Becca Balint: Reading the signs
The sign language interpreters tagteamed as they translated for a researcher at the PEW Charitable Trusts. Lively panel discussions required quick work, and the concepts were complicated. Captivated by how a lengthy explanation could be summed up by one apt sign, I took every opportunity to speak with the PEW researcher and her two interpreters throughout the conference. Their insights gave me much to ponder as we in Vermont wrestle with the fallout from the closing of the Austine School.
When Austine closed after years of financial troubles, it was part of a national phenomenondeclining enrollment at schools dedicated to the education of deaf children as these students are "mainstreamed" into public schools. The hope was that student learning and opportunities would improve and deaf students would be better equipped to live and work in a hearing world. And the assumption was that deaf students learned in the same way as hearing students. Research at Rochester Institute of Technology's National Technical Institute for the Deaf (NTID) indicates this is not true.
Prof. Marc Marschark at NTID's Center for Research Partnerships asserts there are marked differences in the way that deaf students learn in comparison to hearing students. "You can't teach deaf kids as though they are hearing kids who can't hear," he says. Marschark's team interviewed thousands of deaf and hardofhearing students at the RIT site and at other locations in the Netherlands, England, Scotland and Australia, to determine, according to Marschark, "how they acquire new knowledge and how that knowledge is organized, understood, and communicated to others."
The researchers tracked eye movements, had the students perform memory tasks, and observed the students in classes taught by both hearing and deaf teachers. It's clear from NTID research that deaf students, even those using assistive technologies, have different strengths and challenges than hearing students and so, not surprisingly, need different things for a successful education. For example, deaf students tend to have better visualspatial memories than hearing students but often struggle with sequential memory. Arranging information visually and sequentially for deaf students will increase the likelihood that these students will successfully retain information.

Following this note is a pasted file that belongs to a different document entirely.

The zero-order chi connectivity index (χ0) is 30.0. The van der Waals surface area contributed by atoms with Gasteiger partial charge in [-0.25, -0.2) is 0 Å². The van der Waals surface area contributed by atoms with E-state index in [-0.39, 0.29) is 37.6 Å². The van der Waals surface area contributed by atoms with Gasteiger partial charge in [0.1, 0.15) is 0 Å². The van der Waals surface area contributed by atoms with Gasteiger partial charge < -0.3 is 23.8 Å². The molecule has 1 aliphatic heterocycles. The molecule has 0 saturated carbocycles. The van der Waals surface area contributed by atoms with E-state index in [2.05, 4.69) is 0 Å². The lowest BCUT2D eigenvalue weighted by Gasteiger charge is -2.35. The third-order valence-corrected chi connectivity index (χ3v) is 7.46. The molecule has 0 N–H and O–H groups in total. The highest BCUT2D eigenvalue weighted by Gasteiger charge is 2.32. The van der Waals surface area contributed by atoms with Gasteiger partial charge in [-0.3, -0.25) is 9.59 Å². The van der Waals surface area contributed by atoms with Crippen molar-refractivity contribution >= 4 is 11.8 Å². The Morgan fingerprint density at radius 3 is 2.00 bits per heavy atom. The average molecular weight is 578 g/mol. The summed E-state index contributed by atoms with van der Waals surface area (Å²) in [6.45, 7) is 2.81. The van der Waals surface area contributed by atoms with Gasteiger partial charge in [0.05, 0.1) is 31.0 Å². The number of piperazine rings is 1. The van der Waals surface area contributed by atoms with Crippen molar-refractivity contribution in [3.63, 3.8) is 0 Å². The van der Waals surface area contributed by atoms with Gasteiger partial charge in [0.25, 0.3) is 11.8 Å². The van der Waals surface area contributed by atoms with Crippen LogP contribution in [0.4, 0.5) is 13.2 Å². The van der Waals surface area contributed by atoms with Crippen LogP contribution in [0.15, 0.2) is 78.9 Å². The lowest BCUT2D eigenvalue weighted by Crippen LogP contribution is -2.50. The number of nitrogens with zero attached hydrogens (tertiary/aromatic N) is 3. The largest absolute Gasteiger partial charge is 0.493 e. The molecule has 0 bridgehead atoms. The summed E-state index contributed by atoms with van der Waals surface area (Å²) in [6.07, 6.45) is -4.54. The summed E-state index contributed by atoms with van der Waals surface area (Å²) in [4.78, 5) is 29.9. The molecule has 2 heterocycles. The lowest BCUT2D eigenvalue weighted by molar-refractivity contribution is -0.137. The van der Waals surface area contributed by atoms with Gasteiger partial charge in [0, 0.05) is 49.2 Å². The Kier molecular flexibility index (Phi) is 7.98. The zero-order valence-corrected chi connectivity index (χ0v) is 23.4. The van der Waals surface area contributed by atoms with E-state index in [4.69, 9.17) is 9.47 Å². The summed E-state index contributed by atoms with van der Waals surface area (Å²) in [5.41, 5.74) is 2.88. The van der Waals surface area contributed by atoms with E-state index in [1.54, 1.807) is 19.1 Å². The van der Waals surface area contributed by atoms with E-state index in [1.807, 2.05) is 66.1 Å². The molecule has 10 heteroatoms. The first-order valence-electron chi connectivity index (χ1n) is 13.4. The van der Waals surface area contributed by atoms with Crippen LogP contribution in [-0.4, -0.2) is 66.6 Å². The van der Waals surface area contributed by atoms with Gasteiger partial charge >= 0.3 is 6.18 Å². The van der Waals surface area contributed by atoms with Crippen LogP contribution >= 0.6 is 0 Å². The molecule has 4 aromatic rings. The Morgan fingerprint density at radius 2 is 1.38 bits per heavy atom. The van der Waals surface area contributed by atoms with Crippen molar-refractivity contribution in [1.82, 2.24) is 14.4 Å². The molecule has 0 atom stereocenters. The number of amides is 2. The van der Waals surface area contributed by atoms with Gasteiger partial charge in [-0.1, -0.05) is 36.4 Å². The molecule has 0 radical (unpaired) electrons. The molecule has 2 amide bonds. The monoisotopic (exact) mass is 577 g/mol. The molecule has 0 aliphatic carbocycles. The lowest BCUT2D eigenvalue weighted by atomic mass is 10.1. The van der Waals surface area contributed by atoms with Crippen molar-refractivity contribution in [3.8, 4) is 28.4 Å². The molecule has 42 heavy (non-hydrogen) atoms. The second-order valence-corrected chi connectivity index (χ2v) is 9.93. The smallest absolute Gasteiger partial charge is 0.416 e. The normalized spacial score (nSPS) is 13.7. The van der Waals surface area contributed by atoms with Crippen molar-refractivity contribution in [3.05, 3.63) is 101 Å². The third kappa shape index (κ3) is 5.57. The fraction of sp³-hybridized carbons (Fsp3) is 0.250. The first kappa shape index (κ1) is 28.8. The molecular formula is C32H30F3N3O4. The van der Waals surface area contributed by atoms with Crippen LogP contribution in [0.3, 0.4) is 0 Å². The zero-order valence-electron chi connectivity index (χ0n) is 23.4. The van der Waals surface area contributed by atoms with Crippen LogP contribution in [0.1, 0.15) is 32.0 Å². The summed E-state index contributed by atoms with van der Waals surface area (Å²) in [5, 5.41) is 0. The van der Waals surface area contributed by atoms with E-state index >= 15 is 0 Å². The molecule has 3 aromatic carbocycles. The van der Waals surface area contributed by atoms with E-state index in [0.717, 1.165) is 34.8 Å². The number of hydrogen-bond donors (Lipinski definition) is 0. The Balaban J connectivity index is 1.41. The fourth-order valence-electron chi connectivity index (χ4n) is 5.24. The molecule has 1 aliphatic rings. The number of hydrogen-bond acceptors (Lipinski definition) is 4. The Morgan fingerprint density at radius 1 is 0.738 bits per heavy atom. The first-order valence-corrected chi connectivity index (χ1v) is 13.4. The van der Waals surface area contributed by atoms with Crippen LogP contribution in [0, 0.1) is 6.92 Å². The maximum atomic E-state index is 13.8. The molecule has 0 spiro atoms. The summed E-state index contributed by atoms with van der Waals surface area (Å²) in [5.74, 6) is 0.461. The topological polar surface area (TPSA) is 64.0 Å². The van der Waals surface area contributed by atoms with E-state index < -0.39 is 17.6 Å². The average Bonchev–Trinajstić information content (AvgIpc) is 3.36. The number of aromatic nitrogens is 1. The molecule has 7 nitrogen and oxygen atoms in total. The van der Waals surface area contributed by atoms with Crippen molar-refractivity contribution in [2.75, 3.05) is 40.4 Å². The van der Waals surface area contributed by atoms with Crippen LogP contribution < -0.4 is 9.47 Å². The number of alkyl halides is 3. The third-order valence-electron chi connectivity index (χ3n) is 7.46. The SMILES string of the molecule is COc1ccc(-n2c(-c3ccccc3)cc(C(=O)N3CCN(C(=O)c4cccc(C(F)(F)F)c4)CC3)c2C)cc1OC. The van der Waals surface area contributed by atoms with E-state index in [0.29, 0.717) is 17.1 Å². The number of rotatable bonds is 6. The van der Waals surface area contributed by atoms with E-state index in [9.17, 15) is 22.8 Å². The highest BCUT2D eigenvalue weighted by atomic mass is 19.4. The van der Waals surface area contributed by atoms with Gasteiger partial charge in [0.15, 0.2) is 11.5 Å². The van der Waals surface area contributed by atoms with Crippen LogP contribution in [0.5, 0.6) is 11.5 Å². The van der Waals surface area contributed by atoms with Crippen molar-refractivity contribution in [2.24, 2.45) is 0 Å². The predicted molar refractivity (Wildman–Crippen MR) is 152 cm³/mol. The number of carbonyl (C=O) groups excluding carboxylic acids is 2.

It's critical that we figure this out. According to NTID, half of all deaf and hard of hearing students in the U.S. graduate from high school reading at or below a 4th grade reading level. And 86 percent of deaf and hard of hearing students in the U.S. are now mainstreamed in public schools, where they are often the only deaf student in the building. This can be emotionally and psychologically isolating for these students, but there are educational costs as well. Hearing students constantly receive information from ambient sourcesbackground conversations, TV, and radio. Deaf students need the same opportunity to gather together to share contextual and cultural information on current events and community happenings. Our current system (unintentionally) isolates these students, making it very difficult for deaf and hard of hearing students to have critical opportunities to interact with each other.
Vermont Senate Bill 66sponsored by Senators Pollina, White, and myself among others sought to create a special task force that would assess the current needs of the deaf community throughout Vermont and make recommendations for addressing those needs. Although it passed unanimously in the Senate, it is stalled in the House. While we in the legislature continue to push this bill forward, there is no time to waste. One important step would be for districts and schools to employ ubiquitous technology (Facetime, Google Chat, Skype) to bring isolated students together and facilitate connections with other ASLadept students and teachers. In this age of communicationan age wholeheartedly embraced by deaf students, I understandthere is no reason they should learn in isolation.
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